By David Osland
Len McCluskey has seen Labour’s future, and it doesn’t work. The outgoing Unite leader’s forthcoming biography – at least according to those who have their mitts on review copies – predicts imminent demise if the party maintains its current trajectory.
Media attention has focused on one reported quote in particular, openly critical of the current leader of the opposition.
“If a general election was called early, which seemed possible, Starmer would have little time to rectify his mistakes,” the Unite general secretary avers.
“He still had the opportunity to change course, unite his party around a radical platform and make the promised ‘moral case for socialism’.
“But he needed to realise that if the ship he was captaining listed too far to the right, it would go under.”
Starmer has responded by making clear that he doesn’t buy the argument. Rather than show his reasoning, he asserts flatly that it’s wrong.
And who can say? It remains possible that popular approbation for Sir Keir’s policies will sweep everything aside at the next general election, as Britain succumbs to a mass outburst of uncontrollable Starmermania.
But eagle-eyed readers will observe that I didn’t qualify the adjective ‘possible’ with the adverb ‘entirely’.
McCluskey is a substantial figure who has been central to Labour politics over the last period. This is the general secretary of one of Britain’s largest trade unions talking, not the leader of some Trot sect postulating the impending triumph of his iteration of the Fourth International.
His is an opinion that needs to be taken seriously, and the risk of Labour’s collapse is not nugatory. Everything hinges on how one defines ‘go under’.
The rocks that could hole the good ship Labour below the waterline are clearly visible to the passengers currently on deck.
Numerous influential malcontents on the Labour right are perfectly capable of regicide against a hapless king.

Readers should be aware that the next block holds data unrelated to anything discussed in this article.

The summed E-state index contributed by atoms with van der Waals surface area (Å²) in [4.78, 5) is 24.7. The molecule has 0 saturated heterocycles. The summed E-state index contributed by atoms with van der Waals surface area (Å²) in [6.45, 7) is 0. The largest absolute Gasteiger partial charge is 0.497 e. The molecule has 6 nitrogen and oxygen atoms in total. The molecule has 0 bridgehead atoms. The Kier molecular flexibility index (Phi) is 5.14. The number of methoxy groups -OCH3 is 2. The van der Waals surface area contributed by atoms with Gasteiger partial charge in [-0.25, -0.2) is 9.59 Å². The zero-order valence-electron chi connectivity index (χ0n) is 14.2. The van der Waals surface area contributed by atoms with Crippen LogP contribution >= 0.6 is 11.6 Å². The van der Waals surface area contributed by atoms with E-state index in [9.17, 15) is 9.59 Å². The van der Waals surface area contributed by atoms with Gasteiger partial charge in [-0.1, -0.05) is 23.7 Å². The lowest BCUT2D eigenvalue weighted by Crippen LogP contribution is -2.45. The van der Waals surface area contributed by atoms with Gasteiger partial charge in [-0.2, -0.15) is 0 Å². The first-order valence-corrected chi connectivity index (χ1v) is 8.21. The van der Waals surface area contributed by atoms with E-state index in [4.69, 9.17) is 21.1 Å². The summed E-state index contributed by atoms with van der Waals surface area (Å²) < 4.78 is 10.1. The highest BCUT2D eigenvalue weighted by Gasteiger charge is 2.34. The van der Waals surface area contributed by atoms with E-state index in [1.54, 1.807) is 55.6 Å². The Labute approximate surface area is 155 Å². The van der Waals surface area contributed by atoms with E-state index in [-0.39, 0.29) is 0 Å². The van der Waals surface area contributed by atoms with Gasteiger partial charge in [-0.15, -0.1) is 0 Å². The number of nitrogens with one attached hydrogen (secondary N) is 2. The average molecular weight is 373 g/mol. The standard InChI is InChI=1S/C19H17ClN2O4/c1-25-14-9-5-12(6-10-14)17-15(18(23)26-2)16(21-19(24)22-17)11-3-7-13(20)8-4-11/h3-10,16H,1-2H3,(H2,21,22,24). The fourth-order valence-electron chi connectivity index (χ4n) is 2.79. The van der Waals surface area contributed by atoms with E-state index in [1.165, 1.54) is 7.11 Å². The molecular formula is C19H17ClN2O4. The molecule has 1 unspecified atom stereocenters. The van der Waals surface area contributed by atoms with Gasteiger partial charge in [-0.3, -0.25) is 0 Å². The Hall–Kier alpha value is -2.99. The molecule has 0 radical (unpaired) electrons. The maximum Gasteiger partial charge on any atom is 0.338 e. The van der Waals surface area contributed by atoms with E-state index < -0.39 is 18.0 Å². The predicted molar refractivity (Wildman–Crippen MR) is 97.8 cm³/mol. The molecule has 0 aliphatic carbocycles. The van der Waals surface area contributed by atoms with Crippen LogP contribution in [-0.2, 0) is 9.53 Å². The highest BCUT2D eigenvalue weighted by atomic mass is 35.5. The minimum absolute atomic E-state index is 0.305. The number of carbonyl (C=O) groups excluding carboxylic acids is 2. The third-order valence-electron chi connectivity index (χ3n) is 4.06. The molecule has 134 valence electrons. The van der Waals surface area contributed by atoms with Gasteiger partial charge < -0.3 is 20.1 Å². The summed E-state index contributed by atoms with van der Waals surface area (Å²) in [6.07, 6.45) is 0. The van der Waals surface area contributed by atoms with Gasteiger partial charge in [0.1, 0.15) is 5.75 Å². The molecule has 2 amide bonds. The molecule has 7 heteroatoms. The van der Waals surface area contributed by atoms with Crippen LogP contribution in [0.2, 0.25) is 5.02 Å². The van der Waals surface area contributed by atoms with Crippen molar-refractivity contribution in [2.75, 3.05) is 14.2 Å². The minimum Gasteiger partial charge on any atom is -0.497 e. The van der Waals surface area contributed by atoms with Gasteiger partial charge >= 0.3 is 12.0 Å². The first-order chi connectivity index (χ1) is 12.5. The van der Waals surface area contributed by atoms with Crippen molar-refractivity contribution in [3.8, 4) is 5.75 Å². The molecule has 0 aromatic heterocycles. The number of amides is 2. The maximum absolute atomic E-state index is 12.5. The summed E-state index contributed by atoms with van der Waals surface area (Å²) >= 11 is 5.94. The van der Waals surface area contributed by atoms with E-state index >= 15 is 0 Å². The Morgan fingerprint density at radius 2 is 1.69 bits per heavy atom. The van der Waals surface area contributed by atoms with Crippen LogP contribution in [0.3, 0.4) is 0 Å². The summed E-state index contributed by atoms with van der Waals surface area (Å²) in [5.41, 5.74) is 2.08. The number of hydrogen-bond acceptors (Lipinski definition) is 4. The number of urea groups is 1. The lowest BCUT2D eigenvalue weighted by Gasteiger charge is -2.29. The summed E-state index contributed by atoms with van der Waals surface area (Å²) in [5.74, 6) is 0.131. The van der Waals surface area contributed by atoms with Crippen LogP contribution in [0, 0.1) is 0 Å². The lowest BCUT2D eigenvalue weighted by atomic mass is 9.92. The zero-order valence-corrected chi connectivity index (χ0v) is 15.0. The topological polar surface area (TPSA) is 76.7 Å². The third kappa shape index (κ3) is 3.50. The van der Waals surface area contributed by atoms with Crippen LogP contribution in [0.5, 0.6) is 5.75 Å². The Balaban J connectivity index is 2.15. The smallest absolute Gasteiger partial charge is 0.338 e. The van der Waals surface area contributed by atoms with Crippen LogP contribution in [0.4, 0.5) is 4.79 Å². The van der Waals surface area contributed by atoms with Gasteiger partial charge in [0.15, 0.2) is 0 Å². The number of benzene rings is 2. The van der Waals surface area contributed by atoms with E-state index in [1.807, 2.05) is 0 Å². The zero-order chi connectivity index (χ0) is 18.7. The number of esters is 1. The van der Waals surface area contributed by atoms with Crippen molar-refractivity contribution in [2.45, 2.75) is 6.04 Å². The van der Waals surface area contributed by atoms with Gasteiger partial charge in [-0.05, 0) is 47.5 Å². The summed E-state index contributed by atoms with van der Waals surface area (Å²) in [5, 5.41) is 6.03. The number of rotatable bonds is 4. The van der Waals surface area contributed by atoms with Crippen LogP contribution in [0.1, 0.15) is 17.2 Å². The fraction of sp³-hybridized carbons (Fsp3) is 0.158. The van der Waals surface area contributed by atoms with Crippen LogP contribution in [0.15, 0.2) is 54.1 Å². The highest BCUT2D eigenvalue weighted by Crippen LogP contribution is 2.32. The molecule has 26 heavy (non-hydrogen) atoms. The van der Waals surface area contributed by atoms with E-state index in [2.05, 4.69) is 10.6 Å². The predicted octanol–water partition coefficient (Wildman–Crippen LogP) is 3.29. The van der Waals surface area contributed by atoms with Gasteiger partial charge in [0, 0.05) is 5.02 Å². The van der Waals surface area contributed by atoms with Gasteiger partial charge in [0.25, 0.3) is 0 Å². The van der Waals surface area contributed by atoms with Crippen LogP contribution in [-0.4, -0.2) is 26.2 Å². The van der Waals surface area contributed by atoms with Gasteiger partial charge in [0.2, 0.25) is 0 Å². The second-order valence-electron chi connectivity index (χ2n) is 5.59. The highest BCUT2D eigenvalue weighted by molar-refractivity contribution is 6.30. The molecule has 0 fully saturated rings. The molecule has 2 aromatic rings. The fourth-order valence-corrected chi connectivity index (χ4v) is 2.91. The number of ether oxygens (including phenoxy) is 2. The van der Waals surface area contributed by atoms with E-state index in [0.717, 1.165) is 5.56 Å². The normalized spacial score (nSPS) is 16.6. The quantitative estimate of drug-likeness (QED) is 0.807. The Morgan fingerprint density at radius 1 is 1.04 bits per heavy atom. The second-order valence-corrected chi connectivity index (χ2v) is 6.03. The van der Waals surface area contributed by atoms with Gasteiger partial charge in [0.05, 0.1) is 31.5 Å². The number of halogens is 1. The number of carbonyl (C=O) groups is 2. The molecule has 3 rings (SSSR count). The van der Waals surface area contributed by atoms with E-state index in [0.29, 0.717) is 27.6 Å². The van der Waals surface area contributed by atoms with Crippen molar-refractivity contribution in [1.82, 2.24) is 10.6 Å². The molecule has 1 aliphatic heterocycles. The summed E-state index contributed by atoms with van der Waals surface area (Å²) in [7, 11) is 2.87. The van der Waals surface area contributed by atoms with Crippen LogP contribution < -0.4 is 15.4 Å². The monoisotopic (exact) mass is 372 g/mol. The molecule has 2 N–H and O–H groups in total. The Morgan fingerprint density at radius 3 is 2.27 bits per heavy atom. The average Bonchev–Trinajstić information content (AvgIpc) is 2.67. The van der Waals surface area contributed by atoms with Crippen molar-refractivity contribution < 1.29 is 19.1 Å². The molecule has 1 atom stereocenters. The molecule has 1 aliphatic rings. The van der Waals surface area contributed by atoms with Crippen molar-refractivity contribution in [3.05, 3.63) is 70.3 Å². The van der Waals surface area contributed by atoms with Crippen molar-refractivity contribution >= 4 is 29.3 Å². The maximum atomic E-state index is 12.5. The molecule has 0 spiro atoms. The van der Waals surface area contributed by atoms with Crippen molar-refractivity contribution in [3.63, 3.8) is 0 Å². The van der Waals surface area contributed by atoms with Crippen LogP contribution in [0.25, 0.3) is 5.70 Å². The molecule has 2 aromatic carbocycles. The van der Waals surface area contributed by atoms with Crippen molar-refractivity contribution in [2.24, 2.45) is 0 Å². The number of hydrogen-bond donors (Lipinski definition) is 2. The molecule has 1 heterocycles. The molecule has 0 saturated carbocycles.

Some of them have long seen the very idea of an independent trade union-based party as an unfortunate Edwardian aberration, a wrong turn away from Gladstonian liberalism.
The idea of healing this progressive divide has been knocking around for some decades, initially developed by former Labour MP and SDP founder member David Marquand.
It provided the theoretical basis for the rapprochement that would have seen the Lib Dems invited into government in 1997, had Blair not been gifted a landslide victory.
The underlying logic of at least some of those calling for a progressive alliance at the next general election is the subsumption of the extant Labour Party into a British riff on the Democrats on the other side of the Atlantic.
Meanwhile, one event to watch for this autumn is the latest attempt to regroup the flotsam and jetsam, a project now openly under discussion by Labour leftist stalwarts who have found their membership terminated with extreme prejudice.
Anyone who has observed the fortunes of Militant Labour, the Scottish Socialist Party, the Socialist Labour Party, the Socialist Alliance, Respect, Respect Renewal, Left Alternative, the Trade Unionist and Socialist Coalition, No2EU, Left Unity and the electoral forays of the Communist Party of Britain since the 1990s can be forgiven a certain chariness.
Nevertheless, numbers could be bigger this time round, thanks to the tens of thousands of Corbynistas who have either walked out or been expelled.
By my count, there are three or four former Labour MPs who could sign up, although the idea that any sitting parliamentarians will defect is utterly chimerical.
Such an outfit would have zero chance of winning any Westminster seats itself. But even shaving away a few percentage points from Labour support where it does conjure up the deposit could damage Starmer.
In particular, its inevitable forthright stance on Israel/Palestine will appeal to many Muslims, a crucial demographic in dozens of constituencies, as demonstrated in Batley and Spen.
Almost as big a danger as Labour ‘going under’ is the risk that it will remain afloat, with crew morale low and its hull weakened by a financial crisis resulting from the Corbynista exodus, leaving it unable even to function as a serious national organisation.
Starmer is clearly struggling in the bid to win back the Red Wall, while the defenestration of Richard Leonard in favour of Anas Sarwar north of the border has so far generated little concrete expectation that Labour can recapture what looks like permanently lost ground in Scotland.
Nor is there any indication that the appeal of Boris Johnson’s gamble on a hardline Brexit is starting to wane, with Tory backing continuing to top 40%.
Unless current polling can somehow be built upon – answers on a postcard to Victoria Street, please – the worst result since 1935 could ultimately be topped by the worst result since 1931.
All of this matters, not just to socialists who want to see a transformative leftwing government, but anyone who wants to see a non-Tory administration formed in Britain at any point in the 2020s.
In other words, hope McCluskey is wrong. But be prepared for him to be right.
David Osland is a member of Hackney North & Stoke Newington CLP and a long-time leftwing journalist and author. Follow him on Twitter at @David__Osland
Subscribe to the blog for email notifications of new posts